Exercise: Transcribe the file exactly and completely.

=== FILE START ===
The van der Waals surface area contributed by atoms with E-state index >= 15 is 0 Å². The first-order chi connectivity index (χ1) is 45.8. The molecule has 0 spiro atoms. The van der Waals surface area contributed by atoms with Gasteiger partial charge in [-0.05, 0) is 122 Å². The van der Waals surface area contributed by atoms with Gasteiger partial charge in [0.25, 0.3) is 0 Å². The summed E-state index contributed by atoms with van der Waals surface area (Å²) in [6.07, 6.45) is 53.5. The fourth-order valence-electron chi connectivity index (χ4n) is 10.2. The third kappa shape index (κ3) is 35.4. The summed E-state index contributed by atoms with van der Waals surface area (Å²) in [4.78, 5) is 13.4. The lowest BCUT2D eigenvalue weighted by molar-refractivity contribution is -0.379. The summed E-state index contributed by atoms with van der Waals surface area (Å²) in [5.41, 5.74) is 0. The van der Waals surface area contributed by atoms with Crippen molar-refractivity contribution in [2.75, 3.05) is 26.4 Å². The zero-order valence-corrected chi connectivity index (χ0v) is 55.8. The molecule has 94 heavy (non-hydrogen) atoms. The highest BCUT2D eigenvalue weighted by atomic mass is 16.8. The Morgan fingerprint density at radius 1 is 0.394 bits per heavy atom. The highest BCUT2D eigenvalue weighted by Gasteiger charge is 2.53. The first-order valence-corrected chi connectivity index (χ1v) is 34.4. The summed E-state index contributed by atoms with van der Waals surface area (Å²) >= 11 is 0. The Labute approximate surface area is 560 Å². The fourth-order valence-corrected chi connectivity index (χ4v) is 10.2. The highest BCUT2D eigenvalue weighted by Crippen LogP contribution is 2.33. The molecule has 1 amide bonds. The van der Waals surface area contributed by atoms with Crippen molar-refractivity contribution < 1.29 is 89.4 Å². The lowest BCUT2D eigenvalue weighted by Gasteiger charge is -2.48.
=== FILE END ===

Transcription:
The van der Waals surface area contributed by atoms with E-state index >= 15 is 0 Å². The first-order chi connectivity index (χ1) is 45.8. The molecule has 0 spiro atoms. The van der Waals surface area contributed by atoms with Gasteiger partial charge in [-0.05, 0) is 122 Å². The van der Waals surface area contributed by atoms with Gasteiger partial charge in [0.25, 0.3) is 0 Å². The summed E-state index contributed by atoms with van der Waals surface area (Å²) in [6.07, 6.45) is 53.5. The fourth-order valence-electron chi connectivity index (χ4n) is 10.2. The third kappa shape index (κ3) is 35.4. The summed E-state index contributed by atoms with van der Waals surface area (Å²) in [4.78, 5) is 13.4. The lowest BCUT2D eigenvalue weighted by molar-refractivity contribution is -0.379. The summed E-state index contributed by atoms with van der Waals surface area (Å²) in [5.41, 5.74) is 0. The van der Waals surface area contributed by atoms with Crippen molar-refractivity contribution in [2.75, 3.05) is 26.4 Å². The zero-order valence-corrected chi connectivity index (χ0v) is 55.8. The molecule has 94 heavy (non-hydrogen) atoms. The highest BCUT2D eigenvalue weighted by atomic mass is 16.8. The Morgan fingerprint density at radius 1 is 0.394 bits per heavy atom. The highest BCUT2D eigenvalue weighted by Gasteiger charge is 2.53. The first-order valence-corrected chi connectivity index (χ1v) is 34.4. The summed E-state index contributed by atoms with van der Waals surface area (Å²) >= 11 is 0. The Labute approximate surface area is 560 Å². The fourth-order valence-corrected chi connectivity index (χ4v) is 10.2. The highest BCUT2D eigenvalue weighted by Crippen LogP contribution is 2.33. The molecule has 1 amide bonds. The van der Waals surface area contributed by atoms with Crippen molar-refractivity contribution < 1.29 is 89.4 Å². The lowest BCUT2D eigenvalue weighted by Gasteiger charge is -2.48.